“They listen to us,” say Prof Blackburn and Prof Epel. “They accept the instructions we give them. Our lifestyle can order them to speed up the cell-ageing process. But it can also do the opposite.”


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"Other foods that help keep cells healthy and young are green, leafy vegetables, oranges, bananas, berries, and cruciferous vegetables like broccoli, cauliflower and bok choy, which have plenty of vitamins and minerals "



Apples are an excellent fountain of youth. Their fruit acid acts like an anti-wrinkle agent, and over 600 carotenoids protect the skin from UV damage. One clinical study on crow’s feet has shown that applying apple stem cells in a cream form (from pharmacies) for 28 days significantly reduces wrinkles.


These zesty fruits are high in vitamin C, which is not only good for our immunity, but also for maintaining young-looking skin. The reason? It helps reduce discoloured skin cells faster.


Water has a cleansing effect in the body. More waste products can be flushed out, preventing vascular diseases and ageing processes. Aim to drink two litres a day.


Feeling secure protects our cells from stress: If we’re near friends and family, our body releases fewer celldamaging substances, according to findings from a study conducted by the University of Utah.



Excess fatty tissue around the stomach is particularly dangerous, as it encourages inflammation, which damages immune cells. Reducing calories by 30 per cent reduces cell wear and tear.


According to an American study, overweight teens were put on either a high or low sodium diet – those who ate more salt had significantly shorter telomeres than their peers. Season food with no more than 8 g of salt and at least 20 g of herbs a day.


Lying activates stress hormones, which can cause various health problems. Participants in an Australian study reported that, after 10 weeks of only telling the truth, they felt less mental tension. They also had fewer complaints like sore throats or headaches.


Tension, varicose veins, headaches, circulatory problems and diabetes. More and more diseases can now be traced back to sitting. One study has found that the likelihood of dying in the next three years is 40 per cent higher among people who sit for more than eleven hours a day, compared to those who sit for fewer than four hours.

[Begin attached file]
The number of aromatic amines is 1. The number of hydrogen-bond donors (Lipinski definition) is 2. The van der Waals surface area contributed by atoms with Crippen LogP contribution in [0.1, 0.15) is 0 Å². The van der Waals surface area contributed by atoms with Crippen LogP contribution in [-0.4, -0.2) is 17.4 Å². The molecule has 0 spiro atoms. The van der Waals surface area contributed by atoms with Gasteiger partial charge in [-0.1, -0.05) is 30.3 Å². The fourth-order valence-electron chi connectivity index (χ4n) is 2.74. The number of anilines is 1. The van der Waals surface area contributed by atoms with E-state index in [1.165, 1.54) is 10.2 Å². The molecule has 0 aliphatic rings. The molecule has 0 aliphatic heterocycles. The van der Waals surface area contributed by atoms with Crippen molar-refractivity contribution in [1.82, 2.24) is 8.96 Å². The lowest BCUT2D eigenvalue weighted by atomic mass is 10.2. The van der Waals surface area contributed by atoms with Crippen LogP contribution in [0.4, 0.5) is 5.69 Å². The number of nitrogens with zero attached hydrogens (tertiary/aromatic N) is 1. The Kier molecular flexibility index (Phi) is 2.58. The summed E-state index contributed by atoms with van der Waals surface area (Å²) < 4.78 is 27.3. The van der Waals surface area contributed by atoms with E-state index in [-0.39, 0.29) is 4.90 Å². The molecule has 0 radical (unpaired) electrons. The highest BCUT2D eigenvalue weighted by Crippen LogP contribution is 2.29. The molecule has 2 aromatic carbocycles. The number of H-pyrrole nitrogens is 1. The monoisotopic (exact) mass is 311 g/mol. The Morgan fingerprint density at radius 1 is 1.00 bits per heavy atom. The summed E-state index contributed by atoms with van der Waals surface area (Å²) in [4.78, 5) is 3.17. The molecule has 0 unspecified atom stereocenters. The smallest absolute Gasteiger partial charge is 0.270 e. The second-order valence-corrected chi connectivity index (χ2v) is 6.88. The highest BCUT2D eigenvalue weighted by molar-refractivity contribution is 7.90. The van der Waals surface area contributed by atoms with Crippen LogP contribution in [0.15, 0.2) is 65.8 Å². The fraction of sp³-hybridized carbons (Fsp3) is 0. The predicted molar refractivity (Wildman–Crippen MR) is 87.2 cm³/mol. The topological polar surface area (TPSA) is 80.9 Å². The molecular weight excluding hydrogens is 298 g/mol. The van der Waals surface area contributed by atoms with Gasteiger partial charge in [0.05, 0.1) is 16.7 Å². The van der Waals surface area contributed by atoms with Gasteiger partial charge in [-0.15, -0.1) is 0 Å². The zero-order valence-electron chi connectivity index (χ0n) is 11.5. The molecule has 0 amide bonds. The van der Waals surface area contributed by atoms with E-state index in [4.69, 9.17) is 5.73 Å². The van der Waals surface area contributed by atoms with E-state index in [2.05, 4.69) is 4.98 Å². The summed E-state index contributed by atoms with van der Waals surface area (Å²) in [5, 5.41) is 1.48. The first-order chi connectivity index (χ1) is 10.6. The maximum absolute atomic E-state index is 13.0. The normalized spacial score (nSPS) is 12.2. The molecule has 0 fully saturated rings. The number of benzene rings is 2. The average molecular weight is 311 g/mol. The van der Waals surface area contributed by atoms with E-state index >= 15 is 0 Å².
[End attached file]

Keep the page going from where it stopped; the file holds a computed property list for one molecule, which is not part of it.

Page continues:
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"Genes load the gun, and the environment pulls the trigger"

"Want to slow the clock? Try these scientifically-proven steps to promote cell health"

1 Address your issues

While short stints of stress can damage our chromosome protection, self-repair mechanisms step in to eliminate the stress once it has passed. Long episodes of mental strain and unresolved trauma, on the other hand, have a far greater impact on our telomeres. Meditation can be particularly effective, with studies showing that people who practice meditation every day for at least three months have a 30 per cent higher telomerase level than others.

2 Make it 7+

Rest is so vital for our health that studies have found the longer we sleep, the longer our telomeres are. Experts say we should all be getting a minimum of seven hours’ shut-eye a night. Prof Blackburn says getting five hours or less sleep each night has a negative effect on hormones and insulin regulation, and leads to shorter telomeres, which hinders cell renewal.

3 Get out of breath

German researchers found walking or running at a rate of around 60 per cent of our maximum level was more effective than weight training for protecting cells. If we exert ourselves to the point that we feel challenged, but can still easily hold a conversation, for three 40-minute sessions per week, we boost the activation of telomerase.

4 Forget flour

Foods rich in simple carbohydrates, like white breads, cakes and pastries, prompt our pancreas to release more and more insulin, often to the point of exhaustion. The insulin-producing cells age too quickly and die, which can lead to diabetes. The sugar spike that often comes from these foods is also damaging to cell health, and even our appearance, as sugar “gums up” proteins responsible for promoting healthy, supple skin.

5 Stay focused

Believe it or not, a wandering mind can be detrimental to cell health. A study conducted by the University of California San Francisco has shown that people whose minds are often wandering, rather than being focused on the task at hand, have much shorter telomeres on immune cells. But good news: Concentration can be trained with mindfulness.

6 Eat fresh

Premature ageing of the skin is caused by aggressive environmental substances, though these can be combated with certain antibodies. Eating 150 g of vegetables (like onions, capsicums and tomatoes) every day can supply us with these cell protectors.